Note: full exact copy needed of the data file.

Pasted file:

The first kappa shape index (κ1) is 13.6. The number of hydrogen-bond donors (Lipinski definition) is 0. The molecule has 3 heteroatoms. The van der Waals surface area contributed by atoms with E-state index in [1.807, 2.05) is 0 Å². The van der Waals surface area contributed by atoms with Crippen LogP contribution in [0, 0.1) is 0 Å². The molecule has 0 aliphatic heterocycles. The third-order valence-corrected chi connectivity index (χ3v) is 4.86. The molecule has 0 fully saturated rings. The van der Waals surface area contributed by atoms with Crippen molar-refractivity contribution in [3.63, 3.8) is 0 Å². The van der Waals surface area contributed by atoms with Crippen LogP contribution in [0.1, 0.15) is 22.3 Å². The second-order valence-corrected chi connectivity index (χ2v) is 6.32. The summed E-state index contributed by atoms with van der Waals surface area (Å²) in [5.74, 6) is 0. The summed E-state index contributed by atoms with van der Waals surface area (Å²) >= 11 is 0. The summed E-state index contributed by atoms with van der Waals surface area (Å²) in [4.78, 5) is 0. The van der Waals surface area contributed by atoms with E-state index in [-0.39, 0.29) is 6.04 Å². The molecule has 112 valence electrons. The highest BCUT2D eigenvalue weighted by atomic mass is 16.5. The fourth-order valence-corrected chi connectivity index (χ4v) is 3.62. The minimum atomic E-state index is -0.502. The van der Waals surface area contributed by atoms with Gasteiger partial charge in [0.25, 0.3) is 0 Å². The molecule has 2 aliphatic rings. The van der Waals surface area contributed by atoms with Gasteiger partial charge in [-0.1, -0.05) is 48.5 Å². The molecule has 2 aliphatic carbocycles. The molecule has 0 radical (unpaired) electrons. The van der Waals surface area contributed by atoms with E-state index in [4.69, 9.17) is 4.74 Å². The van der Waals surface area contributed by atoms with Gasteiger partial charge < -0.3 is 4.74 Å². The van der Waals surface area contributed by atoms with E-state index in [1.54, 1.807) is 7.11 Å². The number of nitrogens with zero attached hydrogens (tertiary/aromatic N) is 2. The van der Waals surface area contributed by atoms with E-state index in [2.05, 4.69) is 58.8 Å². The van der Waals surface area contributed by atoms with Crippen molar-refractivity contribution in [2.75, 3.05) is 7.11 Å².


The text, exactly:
The first kappa shape index (κ1) is 13.6. The number of hydrogen-bond donors (Lipinski definition) is 0. The molecule has 3 heteroatoms. The van der Waals surface area contributed by atoms with E-state index in [1.807, 2.05) is 0 Å². The van der Waals surface area contributed by atoms with Crippen LogP contribution in [0, 0.1) is 0 Å². The molecule has 0 aliphatic heterocycles. The third-order valence-corrected chi connectivity index (χ3v) is 4.86. The molecule has 0 fully saturated rings. The van der Waals surface area contributed by atoms with Crippen molar-refractivity contribution in [3.63, 3.8) is 0 Å². The van der Waals surface area contributed by atoms with Crippen LogP contribution in [0.1, 0.15) is 22.3 Å². The second-order valence-corrected chi connectivity index (χ2v) is 6.32. The summed E-state index contributed by atoms with van der Waals surface area (Å²) in [5.74, 6) is 0. The summed E-state index contributed by atoms with van der Waals surface area (Å²) >= 11 is 0. The summed E-state index contributed by atoms with van der Waals surface area (Å²) in [4.78, 5) is 0. The van der Waals surface area contributed by atoms with E-state index in [-0.39, 0.29) is 6.04 Å². The molecule has 112 valence electrons. The highest BCUT2D eigenvalue weighted by atomic mass is 16.5. The fourth-order valence-corrected chi connectivity index (χ4v) is 3.62. The minimum atomic E-state index is -0.502. The van der Waals surface area contributed by atoms with Gasteiger partial charge in [0.25, 0.3) is 0 Å². The molecule has 2 aliphatic rings. The van der Waals surface area contributed by atoms with Gasteiger partial charge in [-0.1, -0.05) is 48.5 Å². The molecule has 2 aliphatic carbocycles. The molecule has 0 radical (unpaired) electrons. The van der Waals surface area contributed by atoms with E-state index in [4.69, 9.17) is 4.74 Å². The van der Waals surface area contributed by atoms with Gasteiger partial charge < -0.3 is 4.74 Å². The van der Waals surface area contributed by atoms with E-state index in [1.54, 1.807) is 7.11 Å². The number of nitrogens with zero attached hydrogens (tertiary/aromatic N) is 2. The van der Waals surface area contributed by atoms with E-state index in [2.05, 4.69) is 58.8 Å². The van der Waals surface area contributed by atoms with Crippen molar-refractivity contribution in [2.75, 3.05) is 7.11 Å².